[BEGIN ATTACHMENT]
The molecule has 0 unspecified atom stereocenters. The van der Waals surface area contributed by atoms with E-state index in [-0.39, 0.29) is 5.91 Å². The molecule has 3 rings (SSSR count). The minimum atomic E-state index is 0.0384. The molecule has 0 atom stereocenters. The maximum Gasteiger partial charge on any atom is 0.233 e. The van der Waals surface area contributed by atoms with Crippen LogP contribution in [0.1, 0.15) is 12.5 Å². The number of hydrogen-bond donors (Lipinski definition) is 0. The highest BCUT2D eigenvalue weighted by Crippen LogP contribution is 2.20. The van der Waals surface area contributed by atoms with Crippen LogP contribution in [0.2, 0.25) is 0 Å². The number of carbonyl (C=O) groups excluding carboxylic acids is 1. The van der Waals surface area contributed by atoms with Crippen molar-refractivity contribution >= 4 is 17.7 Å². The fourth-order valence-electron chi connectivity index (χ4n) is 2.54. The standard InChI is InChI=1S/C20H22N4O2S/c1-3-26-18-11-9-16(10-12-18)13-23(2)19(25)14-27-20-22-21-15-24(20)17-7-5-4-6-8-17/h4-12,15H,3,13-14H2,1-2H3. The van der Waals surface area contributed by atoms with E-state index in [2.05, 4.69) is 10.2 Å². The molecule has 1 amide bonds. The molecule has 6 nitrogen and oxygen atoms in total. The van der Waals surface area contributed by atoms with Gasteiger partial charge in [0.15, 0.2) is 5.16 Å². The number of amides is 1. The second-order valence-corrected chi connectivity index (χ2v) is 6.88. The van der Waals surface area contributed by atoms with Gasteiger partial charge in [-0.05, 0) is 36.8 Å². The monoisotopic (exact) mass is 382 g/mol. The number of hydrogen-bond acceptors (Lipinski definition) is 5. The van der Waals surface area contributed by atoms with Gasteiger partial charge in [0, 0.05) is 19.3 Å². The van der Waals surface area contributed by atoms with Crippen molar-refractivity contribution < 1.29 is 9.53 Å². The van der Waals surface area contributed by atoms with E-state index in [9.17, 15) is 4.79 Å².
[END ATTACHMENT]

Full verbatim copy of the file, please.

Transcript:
The molecule has 0 unspecified atom stereocenters. The van der Waals surface area contributed by atoms with E-state index in [-0.39, 0.29) is 5.91 Å². The molecule has 3 rings (SSSR count). The minimum atomic E-state index is 0.0384. The molecule has 0 atom stereocenters. The maximum Gasteiger partial charge on any atom is 0.233 e. The van der Waals surface area contributed by atoms with Crippen LogP contribution in [0.1, 0.15) is 12.5 Å². The number of hydrogen-bond donors (Lipinski definition) is 0. The highest BCUT2D eigenvalue weighted by Crippen LogP contribution is 2.20. The van der Waals surface area contributed by atoms with Crippen LogP contribution in [0.2, 0.25) is 0 Å². The number of carbonyl (C=O) groups excluding carboxylic acids is 1. The van der Waals surface area contributed by atoms with Crippen molar-refractivity contribution >= 4 is 17.7 Å². The fourth-order valence-electron chi connectivity index (χ4n) is 2.54. The standard InChI is InChI=1S/C20H22N4O2S/c1-3-26-18-11-9-16(10-12-18)13-23(2)19(25)14-27-20-22-21-15-24(20)17-7-5-4-6-8-17/h4-12,15H,3,13-14H2,1-2H3. The van der Waals surface area contributed by atoms with E-state index in [2.05, 4.69) is 10.2 Å². The molecule has 1 amide bonds. The molecule has 6 nitrogen and oxygen atoms in total. The van der Waals surface area contributed by atoms with Gasteiger partial charge in [0.15, 0.2) is 5.16 Å². The number of amides is 1. The second-order valence-corrected chi connectivity index (χ2v) is 6.88. The van der Waals surface area contributed by atoms with Gasteiger partial charge in [-0.05, 0) is 36.8 Å². The monoisotopic (exact) mass is 382 g/mol. The number of hydrogen-bond acceptors (Lipinski definition) is 5. The van der Waals surface area contributed by atoms with Gasteiger partial charge in [0, 0.05) is 19.3 Å². The van der Waals surface area contributed by atoms with Crippen molar-refractivity contribution < 1.29 is 9.53 Å². The van der Waals surface area contributed by atoms with E-state index in [9.17, 15) is 4.79 Å².